Jun 3

Poem from last week's class


Hello, poets! Here is the text of 'The Prospects', the poem by Peter Robinson which I read towards the end of the last session. Have a look in particular at how he uses some of the different effects we discussed (half-rhymes, assonance, alliteration etc) without writing in an overtly conventional form:



The Prospects

For Tom Phillips



Dark amazon striding towards us

across a dockland swing-bridge,

she’s not afraid of two grey beards

deep in conversation –

and nor’s the café-terrace waitress

with her ‘How is everything?’

as we wonder what might be amiss

below a coaster’s moored black stern.



Despite the burned-out petrol station

and demolition site we pass,

everything’s plain in an off-scape ahead

as you talk about the docks

among its populations

remaining, yes, remainiacs

from this seaport’s field full of folk,

trade-winded migratory stocks.



Plain too, your plan to emigrate

cutting through developments

far as where prospects are barred

under the pastel terraces;

for wanting to remain you’ll leave

and, leaving, they have to remain

while the very air’s free movement is

still cleaving to such heresies.


Peter Robinson

From Ravishing Europa (Shearsman, 2019)

New Posts
  • "Our Streets Don’t Cross" I reached out a hand and the tips of her fingers timidly brushed my palm. What is it that’s revealed to her in people’s palms that confuses her so? Do they clench in a fist about to deal a blow? Do their fingers spread out like the legs of a spider to show her the money they hold? I cannot imagine her smiling. Have words only ever reached her though bared teeth? She sleeps rough, yet her clothes look clean, cleaner than mine, actually: does she take showers in strangers’ bathrooms until every trace of them is washed away? Our streets don’t cross and our underpasses are empty, each in a different way. But can we imagine that one day things could be different? Could she hug her child in the mornings and fall asleep with him every evening? Could she go to a movie and laugh along with everyone else? Could I send her a link to a song? But this is not important. I only hope she can breathe whenever she wants to. I stopped thinking about it and decided to open the window to let in the fresh air. No wind rushed in. At least we suffocate the same. Written originally in Bulgarian, translated by Vladimir Poleganov. The whole project is here: https://issuu.com/svetoslav.todorov/docs/tenconversationszine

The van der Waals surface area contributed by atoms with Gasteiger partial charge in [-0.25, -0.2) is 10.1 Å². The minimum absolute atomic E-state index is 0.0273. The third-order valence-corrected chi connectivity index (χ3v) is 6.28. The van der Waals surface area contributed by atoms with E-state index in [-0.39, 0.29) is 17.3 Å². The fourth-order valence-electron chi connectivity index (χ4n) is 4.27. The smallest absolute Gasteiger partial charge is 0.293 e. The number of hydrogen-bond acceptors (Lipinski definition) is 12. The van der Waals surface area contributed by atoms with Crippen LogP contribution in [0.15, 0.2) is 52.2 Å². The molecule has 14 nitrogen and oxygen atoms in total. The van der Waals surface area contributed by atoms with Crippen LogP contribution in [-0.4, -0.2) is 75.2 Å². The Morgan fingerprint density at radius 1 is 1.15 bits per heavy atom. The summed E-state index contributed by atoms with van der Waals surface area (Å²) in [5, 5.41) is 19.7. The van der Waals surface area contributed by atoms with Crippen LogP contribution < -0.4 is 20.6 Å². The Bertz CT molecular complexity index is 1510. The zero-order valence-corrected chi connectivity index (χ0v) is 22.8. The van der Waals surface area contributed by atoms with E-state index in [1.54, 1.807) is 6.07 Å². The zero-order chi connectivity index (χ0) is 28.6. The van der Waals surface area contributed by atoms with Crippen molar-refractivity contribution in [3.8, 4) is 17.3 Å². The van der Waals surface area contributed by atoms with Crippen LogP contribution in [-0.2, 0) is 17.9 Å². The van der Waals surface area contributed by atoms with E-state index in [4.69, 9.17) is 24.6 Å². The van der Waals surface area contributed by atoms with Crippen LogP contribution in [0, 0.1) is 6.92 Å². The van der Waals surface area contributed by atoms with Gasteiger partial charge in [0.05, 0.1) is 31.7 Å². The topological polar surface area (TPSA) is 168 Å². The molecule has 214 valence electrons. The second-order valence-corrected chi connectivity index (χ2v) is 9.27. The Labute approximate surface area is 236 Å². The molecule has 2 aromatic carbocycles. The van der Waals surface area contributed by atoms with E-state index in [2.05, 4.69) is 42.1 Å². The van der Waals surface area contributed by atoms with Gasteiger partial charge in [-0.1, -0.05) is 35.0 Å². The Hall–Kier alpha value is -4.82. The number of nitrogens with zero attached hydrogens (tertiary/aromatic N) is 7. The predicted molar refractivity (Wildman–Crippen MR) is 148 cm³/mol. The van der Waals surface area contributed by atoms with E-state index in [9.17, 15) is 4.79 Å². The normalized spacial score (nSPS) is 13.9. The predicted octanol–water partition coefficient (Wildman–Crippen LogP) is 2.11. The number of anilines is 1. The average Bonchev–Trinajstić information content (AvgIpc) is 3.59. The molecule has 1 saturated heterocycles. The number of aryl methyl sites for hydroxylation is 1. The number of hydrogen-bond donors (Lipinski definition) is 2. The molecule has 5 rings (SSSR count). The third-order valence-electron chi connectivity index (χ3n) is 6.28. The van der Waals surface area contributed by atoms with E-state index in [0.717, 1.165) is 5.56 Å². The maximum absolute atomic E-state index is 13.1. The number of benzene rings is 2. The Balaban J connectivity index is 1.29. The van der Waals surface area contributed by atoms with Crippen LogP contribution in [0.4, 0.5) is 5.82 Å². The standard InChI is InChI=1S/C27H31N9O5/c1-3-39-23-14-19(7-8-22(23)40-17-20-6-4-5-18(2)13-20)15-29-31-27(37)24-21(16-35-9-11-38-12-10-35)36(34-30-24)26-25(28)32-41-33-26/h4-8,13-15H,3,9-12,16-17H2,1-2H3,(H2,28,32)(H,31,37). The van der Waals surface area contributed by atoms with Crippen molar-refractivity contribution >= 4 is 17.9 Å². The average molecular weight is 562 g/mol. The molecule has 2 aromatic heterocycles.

• Industrial waste Passing through Метал , we’re watching patches of sky through empty factory windows. Or abstract colour patches – they’re carpets, clothes out to dry – showing signs of lives persisting in the apartment blocks trackside. * Crossed hammers on a rooftop are what’s left of former glories spelled out in one last slogan enduring from those times: the dignity of labour in the mines. * Precisely on the hour we’re underground. Water pumps, cutters, extractor fans are just so much relic machinery. We’re reading museum labels. The light at the end of this tunnel is another searing June day. For now we’re out of the sun, cool in these galleries that once were hot and noisy as hell – a hell all but one hope had abandoned. * Crushed cans, rolling bottles, rubbish strewn across a podium – they’re overlooked by poets and their famous words: exhortations to build new worlds from a century back or more. It’s as if they might rise above remains of a new economy – the one that shut factories, mines, left populations adrift in apartment blocks skirting a town in search of its fresh purpose. Pernik, 22 June 2019
  • Guys, this is the book I told you about. If you Google it, there are some pages of it uploaded to get a glimpse: https://en.m.wikipedia.org/wiki/Exercises_in_Style It is published in Bulgarian too, Упражнения по стил, I have it somewhere or maybe I've borrowed it to someone, I have no idea. But it's a great book!

+359 883 496 235

©2019 by Part Time Language & Culture Center